Never leave your grill unattended, especially when grilling in the garage. The potential for a fire to get out of hand is much higher indoors, even with an electric grill.

Batch grilling, simply grilling smaller quantities of food, helps prevent flare-ups by minimizing drippings.

Most importantly, clean your grill after every use. Keeping your grill clean is the best way to reduce fire risk.

Prepare Your Garage Before Grilling

When choosing a grill, you can’t ignore your garage space. To make your electric grilling as safe as possible, consider the size and placement of your grill inside your garage.

Select an electric grill that won’t be too big for your garage. The right-sized grill will help the cooking smoke and fumes adequately vent away from your home.

Planning where to place your grill is equally important.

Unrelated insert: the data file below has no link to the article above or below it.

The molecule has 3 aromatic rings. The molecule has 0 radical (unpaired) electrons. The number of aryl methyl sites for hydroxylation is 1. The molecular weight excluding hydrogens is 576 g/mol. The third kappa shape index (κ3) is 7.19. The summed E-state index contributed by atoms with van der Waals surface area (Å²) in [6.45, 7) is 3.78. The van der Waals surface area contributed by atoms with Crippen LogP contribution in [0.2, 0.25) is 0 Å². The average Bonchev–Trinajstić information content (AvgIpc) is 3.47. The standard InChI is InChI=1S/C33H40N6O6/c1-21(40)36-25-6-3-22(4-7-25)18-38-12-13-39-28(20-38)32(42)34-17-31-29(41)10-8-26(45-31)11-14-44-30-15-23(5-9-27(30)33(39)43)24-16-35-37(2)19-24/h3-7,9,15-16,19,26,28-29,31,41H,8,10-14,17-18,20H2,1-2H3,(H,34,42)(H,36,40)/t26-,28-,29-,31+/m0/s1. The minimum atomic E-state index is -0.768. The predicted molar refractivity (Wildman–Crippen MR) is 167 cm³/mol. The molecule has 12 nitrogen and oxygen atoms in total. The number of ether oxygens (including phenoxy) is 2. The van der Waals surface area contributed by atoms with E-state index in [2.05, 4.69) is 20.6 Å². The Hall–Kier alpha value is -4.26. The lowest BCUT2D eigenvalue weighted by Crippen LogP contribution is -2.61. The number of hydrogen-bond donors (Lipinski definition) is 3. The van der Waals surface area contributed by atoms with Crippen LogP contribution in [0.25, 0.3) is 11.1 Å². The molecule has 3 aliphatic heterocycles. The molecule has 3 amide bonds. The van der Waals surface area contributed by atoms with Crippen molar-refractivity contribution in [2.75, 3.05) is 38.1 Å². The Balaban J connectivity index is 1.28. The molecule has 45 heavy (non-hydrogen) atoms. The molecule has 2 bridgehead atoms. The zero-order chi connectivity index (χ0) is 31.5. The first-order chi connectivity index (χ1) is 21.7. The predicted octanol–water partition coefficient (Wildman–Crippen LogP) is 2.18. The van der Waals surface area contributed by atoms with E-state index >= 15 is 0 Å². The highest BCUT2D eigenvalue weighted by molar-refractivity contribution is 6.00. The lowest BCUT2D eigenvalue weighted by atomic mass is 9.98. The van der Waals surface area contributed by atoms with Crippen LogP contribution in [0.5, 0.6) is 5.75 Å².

Make sure you clear the area of flammable materials and place the grill on a flame-resistant surface. Think about how you’ll access your grill, and remove any obstacles or tripping hazards that might cause injury.

Ensure that you plug your electric grill into a surge-protected outlet without using an extension cord. Using an extension cord introduces an unnecessary fire risk for any heat source.

Shut Down Checklist

Place a personal shut-down checklist on the wall near your grill. This list will help you double-check your process when you turn off and clean your grill.

Accidentally leaving your grill on, whether you choose to grill indoors or outside, can easily cause a fire.

My checklist helps me confirm that I have turned my grill off and unplugged it as a double precaution.

Fire Preparation

While I hope you never need to deal with a grill-related fire, preparing for one—just in case—will help you stay safe.

Keep a hand-held fire extinguisher near your grill, away from the heat. Practice using your fire extinguisher, too, so you know how to operate it in a high-stress situation.